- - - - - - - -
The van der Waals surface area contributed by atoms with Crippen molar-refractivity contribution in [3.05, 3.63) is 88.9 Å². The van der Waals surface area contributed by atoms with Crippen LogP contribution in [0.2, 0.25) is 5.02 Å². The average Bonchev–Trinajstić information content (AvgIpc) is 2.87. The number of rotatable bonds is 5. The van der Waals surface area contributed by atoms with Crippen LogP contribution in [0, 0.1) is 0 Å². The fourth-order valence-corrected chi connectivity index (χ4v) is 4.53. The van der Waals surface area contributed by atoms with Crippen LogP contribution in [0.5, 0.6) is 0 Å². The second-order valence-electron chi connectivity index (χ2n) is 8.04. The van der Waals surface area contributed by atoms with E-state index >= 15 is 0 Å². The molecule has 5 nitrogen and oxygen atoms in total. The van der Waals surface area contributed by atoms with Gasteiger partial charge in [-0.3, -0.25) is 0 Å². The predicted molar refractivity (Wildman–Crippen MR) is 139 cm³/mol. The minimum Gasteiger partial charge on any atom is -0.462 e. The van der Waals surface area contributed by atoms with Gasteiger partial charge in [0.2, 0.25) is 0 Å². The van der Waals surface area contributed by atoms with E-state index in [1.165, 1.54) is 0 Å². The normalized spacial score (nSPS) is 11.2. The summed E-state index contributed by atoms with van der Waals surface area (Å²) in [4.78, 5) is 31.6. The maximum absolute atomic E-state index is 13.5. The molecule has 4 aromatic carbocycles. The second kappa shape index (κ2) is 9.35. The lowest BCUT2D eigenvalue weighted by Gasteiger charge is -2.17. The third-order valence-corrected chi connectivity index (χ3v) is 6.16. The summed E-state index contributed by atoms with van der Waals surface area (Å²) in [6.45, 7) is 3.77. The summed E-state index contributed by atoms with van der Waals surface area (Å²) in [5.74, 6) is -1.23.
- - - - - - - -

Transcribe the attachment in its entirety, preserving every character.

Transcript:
The van der Waals surface area contributed by atoms with Crippen molar-refractivity contribution in [3.05, 3.63) is 88.9 Å². The van der Waals surface area contributed by atoms with Crippen LogP contribution in [0.2, 0.25) is 5.02 Å². The average Bonchev–Trinajstić information content (AvgIpc) is 2.87. The number of rotatable bonds is 5. The van der Waals surface area contributed by atoms with Crippen LogP contribution in [0, 0.1) is 0 Å². The fourth-order valence-corrected chi connectivity index (χ4v) is 4.53. The van der Waals surface area contributed by atoms with Crippen LogP contribution in [0.5, 0.6) is 0 Å². The second-order valence-electron chi connectivity index (χ2n) is 8.04. The van der Waals surface area contributed by atoms with E-state index >= 15 is 0 Å². The molecule has 5 nitrogen and oxygen atoms in total. The van der Waals surface area contributed by atoms with Gasteiger partial charge in [-0.3, -0.25) is 0 Å². The predicted molar refractivity (Wildman–Crippen MR) is 139 cm³/mol. The minimum Gasteiger partial charge on any atom is -0.462 e. The van der Waals surface area contributed by atoms with Gasteiger partial charge in [0.2, 0.25) is 0 Å². The van der Waals surface area contributed by atoms with E-state index in [1.165, 1.54) is 0 Å². The normalized spacial score (nSPS) is 11.2. The summed E-state index contributed by atoms with van der Waals surface area (Å²) in [4.78, 5) is 31.6. The maximum absolute atomic E-state index is 13.5. The molecule has 4 aromatic carbocycles. The second kappa shape index (κ2) is 9.35. The lowest BCUT2D eigenvalue weighted by Gasteiger charge is -2.17. The third-order valence-corrected chi connectivity index (χ3v) is 6.16. The summed E-state index contributed by atoms with van der Waals surface area (Å²) in [6.45, 7) is 3.77. The summed E-state index contributed by atoms with van der Waals surface area (Å²) in [5.74, 6) is -1.23.